6. The Defendants then fired the corporations’ long-time legal counsel and replaced him with their attorney.
  7. The Defendants approved a resolution that paid their attorney’s fees with corporate funds.
  8. The Defendants effectively removed Adler’s power to write checks on the corporation’s bank accounts. The Defendants wrote corporate checks for items with which Adler did not agree.

As a result of considering the evidence, the Trial Court concluded that the ongoing disagreements between the parties negatively affected the functioning of the corporation and could have endangered patient care. Id.

In deciding the appeal, the Superior Court of Pennsylvania Appellate Court held that under 15 Pa.C.S. § 1767, a trial court may appoint a custodian for a corporation upon application of a shareholder when: "[i]n the case of a closely held corporation, the directors or those in control of the corporation have acted illegally, oppressively or fraudulently toward one or more holders or owners of 5 percent or more of the outstanding shares of any class of the corporation in their capacities as shareholders, directors, officers or employees." Id. (quoting 15 Pa.C.S. § 1767(a)(2)).

The Adler Court then held that “Oppressive conduct in the context of a close corporation ‘often takes the form of freezing-out a minority shareholder by removing him from his various offices or by substantially diminishing his power or compensation,’ although no further description is given.” Id. (citing, 15 Pa.C.S. § 1767).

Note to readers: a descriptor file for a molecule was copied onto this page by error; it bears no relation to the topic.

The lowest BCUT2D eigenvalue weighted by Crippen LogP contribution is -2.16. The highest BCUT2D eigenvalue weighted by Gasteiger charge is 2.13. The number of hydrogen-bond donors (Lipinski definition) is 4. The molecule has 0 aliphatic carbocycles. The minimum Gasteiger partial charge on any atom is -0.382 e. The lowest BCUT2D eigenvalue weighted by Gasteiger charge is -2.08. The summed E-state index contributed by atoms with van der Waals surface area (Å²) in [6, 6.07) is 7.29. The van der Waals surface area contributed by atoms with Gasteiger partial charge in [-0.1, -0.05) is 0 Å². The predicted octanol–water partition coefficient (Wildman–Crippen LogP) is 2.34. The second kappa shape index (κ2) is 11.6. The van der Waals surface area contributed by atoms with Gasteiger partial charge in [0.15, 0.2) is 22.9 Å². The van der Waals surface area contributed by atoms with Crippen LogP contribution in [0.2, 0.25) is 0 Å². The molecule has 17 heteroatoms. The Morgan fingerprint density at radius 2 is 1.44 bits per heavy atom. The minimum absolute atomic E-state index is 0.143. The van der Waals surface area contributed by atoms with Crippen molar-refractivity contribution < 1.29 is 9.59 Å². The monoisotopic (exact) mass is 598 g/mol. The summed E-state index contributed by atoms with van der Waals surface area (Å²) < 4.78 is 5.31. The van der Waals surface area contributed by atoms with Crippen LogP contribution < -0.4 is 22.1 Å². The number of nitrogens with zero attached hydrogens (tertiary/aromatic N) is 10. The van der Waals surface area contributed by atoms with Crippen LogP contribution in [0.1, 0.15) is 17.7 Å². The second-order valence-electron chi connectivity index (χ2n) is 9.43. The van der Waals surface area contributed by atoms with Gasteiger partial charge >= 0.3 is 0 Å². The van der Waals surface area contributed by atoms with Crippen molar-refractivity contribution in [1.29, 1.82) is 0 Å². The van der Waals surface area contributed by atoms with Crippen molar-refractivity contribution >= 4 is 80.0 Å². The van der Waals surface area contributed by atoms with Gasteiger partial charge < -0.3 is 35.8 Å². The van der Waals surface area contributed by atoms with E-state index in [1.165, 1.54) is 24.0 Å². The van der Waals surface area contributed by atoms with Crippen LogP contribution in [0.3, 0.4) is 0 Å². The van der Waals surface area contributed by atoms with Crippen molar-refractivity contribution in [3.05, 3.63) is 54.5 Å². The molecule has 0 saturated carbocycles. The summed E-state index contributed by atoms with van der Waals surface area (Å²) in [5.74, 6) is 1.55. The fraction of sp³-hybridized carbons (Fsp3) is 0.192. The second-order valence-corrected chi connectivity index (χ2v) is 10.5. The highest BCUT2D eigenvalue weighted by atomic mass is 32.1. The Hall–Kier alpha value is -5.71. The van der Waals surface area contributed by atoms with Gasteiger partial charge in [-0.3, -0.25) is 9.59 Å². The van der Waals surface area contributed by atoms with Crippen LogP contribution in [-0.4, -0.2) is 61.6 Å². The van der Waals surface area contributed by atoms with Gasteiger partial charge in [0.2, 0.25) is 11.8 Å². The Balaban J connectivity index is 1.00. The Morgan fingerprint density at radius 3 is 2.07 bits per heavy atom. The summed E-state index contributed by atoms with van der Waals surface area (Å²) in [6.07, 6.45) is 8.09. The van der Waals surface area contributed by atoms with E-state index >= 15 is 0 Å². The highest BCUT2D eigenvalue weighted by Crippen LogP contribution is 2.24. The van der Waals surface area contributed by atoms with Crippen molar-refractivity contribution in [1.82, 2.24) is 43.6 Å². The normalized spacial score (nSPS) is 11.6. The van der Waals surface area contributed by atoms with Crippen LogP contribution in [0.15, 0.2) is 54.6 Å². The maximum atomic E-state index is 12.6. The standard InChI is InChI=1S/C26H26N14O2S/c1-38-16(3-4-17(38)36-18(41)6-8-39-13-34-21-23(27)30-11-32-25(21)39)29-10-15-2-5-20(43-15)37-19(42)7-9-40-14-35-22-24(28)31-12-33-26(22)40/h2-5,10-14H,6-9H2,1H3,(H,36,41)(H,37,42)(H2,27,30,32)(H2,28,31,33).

The Superior Court found that there was not a lot of law in Pennsylvania defining oppressive conduct. Rather, the Adler Court recognized that there are three different definitions of “oppressive” conduct utilized by Courts throughout the country. They are:

  1. Oppression as ‘burdensome, harsh and wrongful conduct, a visible departure from the standards of fair dealing and a violation of fair play on which every shareholder who entrusts his money to a company is entitled to rely;
  2. Oppression is linked to the term directly to breach of the fiduciary duty of good faith and fair dealing majority shareholders owe minority shareholders, a duty that many courts recognize as enhanced in a close corporation setting; and
  3. A third view ties oppression to frustration of the reasonable expectations of the shareholders.

The Adler Court found that Pennsylvania employs the “reasonable expectations of the shareholders” test. That would be the same test used by New York and New Jersey Courts. In finding the same, the Superior Court upheld the trial court’s findings that Adler was oppressed. As such, it affirmed the trial court’s appointment of a custodian to manage the day-to-day affairs of the corporation.

The Adler v. Tauberg decision is important for three reasons. First, the Court found that a 50% owner was found to be an oppressed minority shareholder despite the fact that he controlled half of the company. The Court recognized that although Adler held half of the stock he was being controlled by the other two shareholders who collectively owned the remaining 50% of the corporation’s shares. Second, a custodial receiver may be appointed pursuant to Pennsylvania law if oppression or deadlock is found. Third, the Superior Court used the “reasonable expectations of the shareholder” test when determining shareholder oppression.

On February 5, 2014, a Superior Court of Pennsylvania issued an interesting and important decision explaining when claims must be brought derivatively as opposed to individually in the name of a shareholder. Hill v. Ofalt, 85 A.3d 540 (Pa. Super. Ct. 2014).